After reading a recent article about a law set to pass in Bolivia granting legal rights and recognition to natural systems, the main question I asked myself was should natural ecosystems like coral reefs have legal rights? Is this another motivation from the patchouli-wearing, granola eating treehugger movement to thwart the white-collar, anything-for-a-buck, industrialists looking to add jobs and income to the local economy? Either way you may feel about this topic, human beings have not had a positive track record on looking out for the longterm health and wellness of ecosystems in the past.
Bolivia itself is in the midst of an environmental upheaval with melting glaciers that supply fresh water to much of the country dwindling creating barren stretches of land threatening the survival of the country and its people. Coupled with the influence of nature-embracing Andean spiritual traditions and global climate change it makes sense to see legislation like this start there. Along the same note, the United Nations is beginning to look at a proposed treaty based on the Universal Declaration of the Rights of Mother Earth, drafted by environmentalists last year.
A quick stroll through history will see the shift from hunter and gatherer mentality where natural systems were there for mankind. We took what we needed to survive and that was it. Much later down the line industrialization and capitalism crept in and changed the way we may have perceived things. Natural systems were merely “things” that were here for our own use, nothing more. Thoughts like environmentalism and biodiversity were academic banter with no bearing on the bottom line.
While a law such as this is set to pass in the South American country, it is intriguing to see so much argument against natural conservation in more developed nations at the sake of government involvement in the free market. The industrial revolution took its toll on natural ecosystems and it wasn’t until government regulations that the industry itself began to clean up after itself. In a perfect world, industrial processes would take into account the impact on the local environment in the long and short term and take action to prevent pollution and destruction of natural resources.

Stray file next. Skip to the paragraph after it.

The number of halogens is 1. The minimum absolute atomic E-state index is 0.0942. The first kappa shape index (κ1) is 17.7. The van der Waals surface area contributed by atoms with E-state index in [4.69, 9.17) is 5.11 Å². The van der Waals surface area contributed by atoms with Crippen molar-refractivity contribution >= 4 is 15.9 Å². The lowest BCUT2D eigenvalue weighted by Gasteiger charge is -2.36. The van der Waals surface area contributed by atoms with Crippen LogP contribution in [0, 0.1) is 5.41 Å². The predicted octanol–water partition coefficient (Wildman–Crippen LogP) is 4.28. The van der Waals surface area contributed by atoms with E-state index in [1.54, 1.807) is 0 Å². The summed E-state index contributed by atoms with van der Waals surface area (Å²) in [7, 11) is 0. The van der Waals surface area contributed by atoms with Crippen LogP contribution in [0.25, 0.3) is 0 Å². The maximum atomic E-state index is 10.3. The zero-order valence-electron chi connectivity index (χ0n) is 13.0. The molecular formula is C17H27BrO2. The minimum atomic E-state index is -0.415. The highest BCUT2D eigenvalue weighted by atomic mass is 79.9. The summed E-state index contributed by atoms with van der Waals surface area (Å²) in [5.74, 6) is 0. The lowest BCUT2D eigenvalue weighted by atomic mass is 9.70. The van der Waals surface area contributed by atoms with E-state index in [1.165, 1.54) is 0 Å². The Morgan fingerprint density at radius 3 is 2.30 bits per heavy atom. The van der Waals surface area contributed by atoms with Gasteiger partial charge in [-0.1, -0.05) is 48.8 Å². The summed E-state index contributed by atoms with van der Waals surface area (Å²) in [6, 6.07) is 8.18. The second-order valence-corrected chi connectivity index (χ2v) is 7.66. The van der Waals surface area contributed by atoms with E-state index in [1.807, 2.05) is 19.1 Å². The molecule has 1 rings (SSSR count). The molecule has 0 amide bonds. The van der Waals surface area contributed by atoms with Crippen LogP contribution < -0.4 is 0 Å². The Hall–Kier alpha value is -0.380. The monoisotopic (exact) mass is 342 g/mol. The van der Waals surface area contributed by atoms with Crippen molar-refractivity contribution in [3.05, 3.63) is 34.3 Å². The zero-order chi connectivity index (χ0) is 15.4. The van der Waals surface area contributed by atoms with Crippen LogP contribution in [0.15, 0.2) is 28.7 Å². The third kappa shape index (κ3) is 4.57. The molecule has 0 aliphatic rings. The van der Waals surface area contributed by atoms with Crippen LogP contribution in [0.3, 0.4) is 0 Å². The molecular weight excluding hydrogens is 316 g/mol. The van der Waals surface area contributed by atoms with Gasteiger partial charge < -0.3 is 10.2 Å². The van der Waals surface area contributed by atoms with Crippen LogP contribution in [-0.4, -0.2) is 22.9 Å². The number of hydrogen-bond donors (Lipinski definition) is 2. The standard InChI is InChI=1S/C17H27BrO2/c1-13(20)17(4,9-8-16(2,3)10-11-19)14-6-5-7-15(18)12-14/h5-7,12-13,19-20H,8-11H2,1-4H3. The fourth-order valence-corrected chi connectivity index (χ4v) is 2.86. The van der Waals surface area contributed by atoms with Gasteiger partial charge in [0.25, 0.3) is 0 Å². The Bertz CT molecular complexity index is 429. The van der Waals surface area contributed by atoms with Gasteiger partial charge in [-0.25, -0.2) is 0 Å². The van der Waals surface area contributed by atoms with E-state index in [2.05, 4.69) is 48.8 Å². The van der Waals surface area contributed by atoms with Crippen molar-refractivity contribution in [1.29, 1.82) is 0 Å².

Giving rights to natural systems may not be saying cutting down a tree is equivalent to murder but it is touching on the notion that humans had inalienable rights to destroy communal entities like streams, forests, and even coral reefs. Proposals like this one would allow people to claim guardianship of threatened natural resources, along the lines of how a family or friend may look after someone who is unable to legally represent their own interests.
As University of Southern California law professor Christopher Stone noted in his 1972 article titled “Should Trees Have Standing?” that appeared in Southern California Law Review, there are established legal traditions recognized many non-human entities, from corporations to ships, as full-fledged people for legal purposes, so why not natural systems?
“Each time there is a movement to confer rights onto some new ‘entity,’ the proposal is bound to sound odd or frightening or laughable,” wrote Stone. “This is partly because until the rightless thing receives its rights, we cannot see it as anything but a thing for the use of us.”
Are we taking environmentalism too far? Can we trust humanity to do the best thing when it comes to looking out for the environment? This leaves the question open though, should natural ecosystems like coral reefs have legal rights?